The surprise OPEC news is good for rate-sensitives.
I will let readers parse the commentary of commodities experts on the ins and outs of OPEC and oil supply and demand here, and tie this piece of news into recent sector developments in US Banks.
Importantly, this ray of light for oil comes when both US Presidential candidates and the policy elite globally are talking about growth in infrastructure investment.
Compare this to the dominant inflation drivers since August 2015: Chinese output and currency worries, the collapse in oil either side of the New Year and the strength of the Trade Weighted dollar. All of this amounted to a deflationary shock and bank stocks went into a downward spiral that left many experts on the sector scratching their heads at the alarmist headlines.
In Europe and Japan, bank stocks are still languishing YoY due to the impact of further monetary policy easing. In the US, bank stocks have recovered but have still lagged the broader market.
Perceptive recent commentary has asked why U.S. banks have lagged the broader market and whether they are cheap. The reason for the relative performance has been the change in expectations for the path of rate hikes, driven by the Fed's decision to break the USD with dovish language earlier this year. Banks are within their historical PE ranges and investors have been waiting either for a macro shift or for quarterly bank numbers to dictate performance.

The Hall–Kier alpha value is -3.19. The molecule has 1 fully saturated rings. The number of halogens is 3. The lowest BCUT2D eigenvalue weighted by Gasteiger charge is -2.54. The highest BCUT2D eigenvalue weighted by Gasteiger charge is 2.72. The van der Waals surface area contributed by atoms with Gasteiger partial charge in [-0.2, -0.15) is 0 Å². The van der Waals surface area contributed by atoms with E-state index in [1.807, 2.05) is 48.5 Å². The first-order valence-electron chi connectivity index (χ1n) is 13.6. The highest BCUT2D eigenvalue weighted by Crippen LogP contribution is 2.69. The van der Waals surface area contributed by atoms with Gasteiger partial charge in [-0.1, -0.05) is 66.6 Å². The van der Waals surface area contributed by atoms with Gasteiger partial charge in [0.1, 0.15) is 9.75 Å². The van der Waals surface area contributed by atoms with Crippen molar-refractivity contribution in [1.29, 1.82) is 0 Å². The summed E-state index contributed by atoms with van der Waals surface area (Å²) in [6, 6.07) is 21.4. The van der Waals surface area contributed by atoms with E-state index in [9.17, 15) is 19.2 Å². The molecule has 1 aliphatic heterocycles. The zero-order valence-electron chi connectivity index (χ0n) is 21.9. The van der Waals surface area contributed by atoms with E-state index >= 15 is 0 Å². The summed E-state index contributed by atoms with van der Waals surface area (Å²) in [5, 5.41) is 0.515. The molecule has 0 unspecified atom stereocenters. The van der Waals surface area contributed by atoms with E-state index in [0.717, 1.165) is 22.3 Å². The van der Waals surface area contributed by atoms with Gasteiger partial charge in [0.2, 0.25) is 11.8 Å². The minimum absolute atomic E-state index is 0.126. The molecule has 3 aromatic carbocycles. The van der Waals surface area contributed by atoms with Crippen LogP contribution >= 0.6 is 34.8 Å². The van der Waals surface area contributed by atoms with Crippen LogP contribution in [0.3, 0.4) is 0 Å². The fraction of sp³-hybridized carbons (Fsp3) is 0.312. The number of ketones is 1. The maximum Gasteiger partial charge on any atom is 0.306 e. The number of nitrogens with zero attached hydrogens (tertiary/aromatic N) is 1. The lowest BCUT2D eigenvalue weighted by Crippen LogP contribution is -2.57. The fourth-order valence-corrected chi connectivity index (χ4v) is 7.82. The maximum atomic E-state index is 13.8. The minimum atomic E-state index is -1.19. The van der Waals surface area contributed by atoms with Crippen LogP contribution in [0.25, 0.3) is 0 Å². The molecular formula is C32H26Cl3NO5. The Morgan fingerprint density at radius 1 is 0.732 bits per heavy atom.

Banks responded to the shock with a renewed focus on operating leverage to improve returns whether or not rate hikes are forthcoming, and stronger loan growth. Many loan groups are now hitting a 9% growth rate YoY. However, the market has yet to reward this because it has not shown up in quarterly numbers via a mix effect.
Source: Federal Reserve
With wage growth improving and several categories of inflation now ahead of the target rate, it can be argued that the inflation backdrop was anyway OK for banks - see below for the Atlanta Fed's series on wage inflation for Job Switchers and Stayers up to August.
Source: Atlanta Fed
Oil bears will raise supply issues and urge waiting for OPEC to confirm production cuts at the November meeting. It also seems likely that supply will increase on firmer prices overall given US shale's response capabilities, and it seems unlikely demand will pick up.
However, to my mind, as long as China does not deal the world another deflationary blow then the matrix of inflation drivers has improved. This news should be good for rate sensitive names.
SVIB, Comerica Fulton Financial Corp. and MetLife (NYSE:MET) have a high sensitivity to rates. Bank of America (NYSE:BAC), Citigroup (NYSE:C) and MetLife also offer upside around operating leverage and capital return.
Disclosure: I/we have no positions in any stocks mentioned, and no plans to initiate any positions within the next 72 hours.
I wrote this article myself, and it expresses my own opinions. I am not receiving compensation for it (other than from Seeking Alpha). I have no business relationship with any company whose stock is mentioned in this article.